Methane is spouting up from specific areas, at specific times on Mars. One of these areas has layers and rocks bearing olivine and iron-magnesium smectite clay, as well as carbonate rock. Olivine is formed in the process of serpentinization. Clays would promote the idea of water before or now in that area. The fact that iron is also present is another possible EU marker.

Is the methane production in this hot spots an exchange process, could a variation of serpentinization be the cause? The extra energy created by the Martian summer (the sun) powers up the exchange.


Quote
Something is happening beneath the surface of Mars that causes substantial amounts of methane gas to vent regularly into the atmosphere, a discovery that NASA scientists said yesterday represents the strongest indication so far that life may exist, or once existed, on the planet.

The methane is released into the atmosphere in specific areas and at regular times, they found, in a pattern that would be consistent with the gas being a byproduct of biological activity beneath the planet's parched surface.

Principal investigator Michael Mumma, of NASA's Goddard Space Flight Center, said the detection does not mean that life definitely exists on Mars, since the gas can also be produced by subsurface geological or chemical processes...

The scientists detected the plumes of methane during two Martian summers, when the planet's large formations of subsurface ice may melt and release the gas...

The new report confirms that discovery, describing intense, recurring but relatively brief gas releases that are consistent with either biological or active geological origins.

Mumma said the methane does not last long in the Martian atmosphere, which is made up largely of carbon dioxide that breaks down the gas much more quickly than on Earth...

The plumes were detected above a handful of Martian hot spots hundreds of miles apart, including Nili Fossae, Syrtis Major and Arabia Terra. Previous research has shown that liquid water once covered some of that area and detected mineral deposits that require standing water in order to form...

Methane can also be created by the interaction of water and subsurface minerals such as olivine in the presence of heat. This process, call serpentization, is known to occur beneath Earth's surface.

Methane is also known to be much more broadly present on Titan, one of Saturn's moons and another target for scientists looking for life beyond Earth.

.washingtonpost.com - Pattern of Gas's Release Suggests That It Is the Byproduct of Biological Activity, Scientists Say


Quote
The structural units of smectite can be derived from the structures of pyrophyllite and talc. Unlike pyrophyllite and talc, the 2:1 silicate layers of smectite have a slight negative charge owing to ionic substitutions in the octahedral and tetrahedral sheets. The net charge deficiency is normally smaller than that of vermiculite—from 0.2 to 0.6 per O10(OH)2—and is balanced by the interlayer cations as in vermiculite. This weak bond offers excellent cleavage between the layers. The distinguishing feature of the smectite structure is that water and other polar molecules (in the form of certain organic substances) can, by entering between the unit layers, cause the structure to expand in the direction normal to the basal plane. Thus this dimension may vary from about 9.6 Å, when there are no polar molecules between the unit layers, to nearly complete separation of the individual layers.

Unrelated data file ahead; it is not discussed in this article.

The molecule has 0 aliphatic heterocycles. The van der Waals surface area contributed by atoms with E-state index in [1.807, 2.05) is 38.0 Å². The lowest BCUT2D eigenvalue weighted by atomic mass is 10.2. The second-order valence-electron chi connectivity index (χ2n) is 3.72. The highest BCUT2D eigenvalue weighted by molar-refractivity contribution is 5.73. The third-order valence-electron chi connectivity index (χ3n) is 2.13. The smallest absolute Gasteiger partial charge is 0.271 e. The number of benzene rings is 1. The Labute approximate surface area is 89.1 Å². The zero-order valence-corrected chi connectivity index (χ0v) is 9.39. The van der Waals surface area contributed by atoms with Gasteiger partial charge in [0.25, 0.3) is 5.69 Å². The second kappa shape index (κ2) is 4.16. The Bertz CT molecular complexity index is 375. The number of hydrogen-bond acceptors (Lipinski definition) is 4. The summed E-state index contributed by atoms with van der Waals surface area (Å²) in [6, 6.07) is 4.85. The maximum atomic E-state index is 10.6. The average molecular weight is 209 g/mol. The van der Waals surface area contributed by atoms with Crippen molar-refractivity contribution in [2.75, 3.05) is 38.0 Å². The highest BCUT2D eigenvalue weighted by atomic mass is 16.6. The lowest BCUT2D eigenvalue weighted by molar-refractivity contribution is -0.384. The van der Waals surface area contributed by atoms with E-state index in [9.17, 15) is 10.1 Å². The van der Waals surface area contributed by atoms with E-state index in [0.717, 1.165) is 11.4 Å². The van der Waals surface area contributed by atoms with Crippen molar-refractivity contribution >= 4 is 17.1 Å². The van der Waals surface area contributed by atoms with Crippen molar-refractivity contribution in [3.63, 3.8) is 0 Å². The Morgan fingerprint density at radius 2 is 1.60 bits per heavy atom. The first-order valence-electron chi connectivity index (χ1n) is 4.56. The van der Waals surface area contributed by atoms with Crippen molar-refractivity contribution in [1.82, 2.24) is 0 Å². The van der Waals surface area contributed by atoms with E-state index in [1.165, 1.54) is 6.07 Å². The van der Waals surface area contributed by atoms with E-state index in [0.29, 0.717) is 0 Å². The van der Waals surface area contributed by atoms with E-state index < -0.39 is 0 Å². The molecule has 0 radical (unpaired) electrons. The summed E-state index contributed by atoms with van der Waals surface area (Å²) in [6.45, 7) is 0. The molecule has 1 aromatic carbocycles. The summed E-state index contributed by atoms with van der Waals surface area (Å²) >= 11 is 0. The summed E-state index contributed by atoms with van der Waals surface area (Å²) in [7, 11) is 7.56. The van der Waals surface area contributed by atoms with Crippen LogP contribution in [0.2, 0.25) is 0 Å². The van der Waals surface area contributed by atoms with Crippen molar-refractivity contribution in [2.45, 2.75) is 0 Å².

britannica.com  - clay mineral - Smectite


Smectite clays are meant to be slightly negative in charge. The layers can also virtually seperate when in the presence of water or other certain substances. Would this create charge seperation layers, similar to capacitors or batteries? It may be found out one day that water is created at junctions of rocks/layers/strata. Where their is a discharge or potential energy between different chemicals/layers. Where did the earths water come from if not from the earth itself... the floodgates of the fountains of the deep.  If water is created then this could explain why water levels have risen and fallen and why earth has so much. It has not come from comets.

Serpentinization on earth needs a lot of water but there will be other variations of "serpentinization", the same as other chemicals act as catalysts. If there is serpentinization on Mars happening now,  that does use water, then this could be created in situ and used up locally instead of coming gushing out to the surface. But then again it may use some other organic substance.


« Last Edit: August 17, 2009, 13:24:51 by electrobleme »

electrobleme

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Titan and serpentinization - methane clouds
« Reply #3 on: August 17, 2009, 13:46:26 »

Could the methan/ethane on Saturns moon of Titan be caused by serpentinization?  Although we are told it has to be an icy planet there could be a serpentinization variation on the moon.

Also, when you look at images of it the moon does not look like it is made out of ice rocks, it looks like rocks, soils, clays similar to Earth, Mars and Mercury. Of course we only have a few images to go on but the fact that the Huygens probe had to go through a very hard layer (rock or stones?) shows that the land could be a normalish rocky surface.

With all the electrical activity around it (magnetosphere) this could provide the energy needed to start the reactions.

electrobleme

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Burning Cliffs, mystery Hot/Fire Spots and the "Ionia Volcano"

Are the puzzling and mysterious Hot/Fire Spots found in the Los Padres National Forest (Dick Smith Wilderness), Ventura County, USA related to the Burning Cliffs seen in the UK and the "Ionia Volcano" of Lewis and Clark fame (1804) all related or variations of a form of serpentinization?

This link has references/news/website articles and even the natscience.com site has a forum chat about the Los Padres National Forest Hot Spots.


Quote
Most of the Los Padres forest is old ocean bottom, sandstone, silt stone, some serpentine.  the article wasn't specific enough to tell exactly where the event occurred.
Fire sparking hot spot - natscience .com

Quote
It is worthy of remark, that blocks of this stone which have been exposed to, and washed by, the salt water, burn better than what is recently taken from the cliff.
THE BURNING CLIFF, DORSET - Southampton University



« Last Edit: August 31, 2009, 17:18:03 by electrobleme »